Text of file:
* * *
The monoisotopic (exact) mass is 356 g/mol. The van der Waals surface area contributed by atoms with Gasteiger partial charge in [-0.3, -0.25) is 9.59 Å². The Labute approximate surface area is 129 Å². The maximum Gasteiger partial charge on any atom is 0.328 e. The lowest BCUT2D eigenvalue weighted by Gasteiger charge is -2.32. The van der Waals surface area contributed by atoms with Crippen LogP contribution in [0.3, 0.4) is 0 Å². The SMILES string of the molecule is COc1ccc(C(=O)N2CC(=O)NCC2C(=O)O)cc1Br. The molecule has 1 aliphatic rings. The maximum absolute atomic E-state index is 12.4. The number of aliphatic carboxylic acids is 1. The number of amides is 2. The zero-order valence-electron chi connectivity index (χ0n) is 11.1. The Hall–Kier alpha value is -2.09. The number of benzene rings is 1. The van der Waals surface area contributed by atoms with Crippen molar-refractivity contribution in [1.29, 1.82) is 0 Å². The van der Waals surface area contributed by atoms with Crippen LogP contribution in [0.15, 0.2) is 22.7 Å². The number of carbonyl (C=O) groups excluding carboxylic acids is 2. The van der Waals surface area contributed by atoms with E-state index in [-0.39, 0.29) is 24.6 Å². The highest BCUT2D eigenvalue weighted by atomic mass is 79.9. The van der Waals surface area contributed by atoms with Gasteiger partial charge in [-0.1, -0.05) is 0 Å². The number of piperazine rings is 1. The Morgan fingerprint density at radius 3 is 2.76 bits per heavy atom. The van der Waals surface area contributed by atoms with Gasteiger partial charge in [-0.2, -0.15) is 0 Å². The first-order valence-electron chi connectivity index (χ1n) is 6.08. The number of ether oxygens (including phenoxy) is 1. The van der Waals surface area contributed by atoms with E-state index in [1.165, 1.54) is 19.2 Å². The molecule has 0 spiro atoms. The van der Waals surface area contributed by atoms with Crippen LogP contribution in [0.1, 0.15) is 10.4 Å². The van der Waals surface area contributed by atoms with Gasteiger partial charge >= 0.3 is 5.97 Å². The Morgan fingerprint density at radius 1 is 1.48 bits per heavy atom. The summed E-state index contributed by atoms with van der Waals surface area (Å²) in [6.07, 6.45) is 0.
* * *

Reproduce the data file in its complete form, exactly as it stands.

The monoisotopic (exact) mass is 356 g/mol. The van der Waals surface area contributed by atoms with Gasteiger partial charge in [-0.3, -0.25) is 9.59 Å². The Labute approximate surface area is 129 Å². The maximum Gasteiger partial charge on any atom is 0.328 e. The lowest BCUT2D eigenvalue weighted by Gasteiger charge is -2.32. The van der Waals surface area contributed by atoms with Crippen LogP contribution in [0.3, 0.4) is 0 Å². The SMILES string of the molecule is COc1ccc(C(=O)N2CC(=O)NCC2C(=O)O)cc1Br. The molecule has 1 aliphatic rings. The maximum absolute atomic E-state index is 12.4. The number of aliphatic carboxylic acids is 1. The number of amides is 2. The zero-order valence-electron chi connectivity index (χ0n) is 11.1. The Hall–Kier alpha value is -2.09. The number of benzene rings is 1. The van der Waals surface area contributed by atoms with Crippen molar-refractivity contribution in [1.29, 1.82) is 0 Å². The van der Waals surface area contributed by atoms with Crippen LogP contribution in [0.15, 0.2) is 22.7 Å². The number of carbonyl (C=O) groups excluding carboxylic acids is 2. The van der Waals surface area contributed by atoms with E-state index in [-0.39, 0.29) is 24.6 Å². The highest BCUT2D eigenvalue weighted by atomic mass is 79.9. The van der Waals surface area contributed by atoms with Gasteiger partial charge in [-0.1, -0.05) is 0 Å². The number of piperazine rings is 1. The Morgan fingerprint density at radius 3 is 2.76 bits per heavy atom. The van der Waals surface area contributed by atoms with Gasteiger partial charge in [-0.2, -0.15) is 0 Å². The first-order valence-electron chi connectivity index (χ1n) is 6.08. The number of ether oxygens (including phenoxy) is 1. The van der Waals surface area contributed by atoms with E-state index in [1.165, 1.54) is 19.2 Å². The molecule has 0 spiro atoms. The van der Waals surface area contributed by atoms with Crippen LogP contribution in [0.1, 0.15) is 10.4 Å². The van der Waals surface area contributed by atoms with Gasteiger partial charge >= 0.3 is 5.97 Å². The Morgan fingerprint density at radius 1 is 1.48 bits per heavy atom. The summed E-state index contributed by atoms with van der Waals surface area (Å²) in [6.07, 6.45) is 0.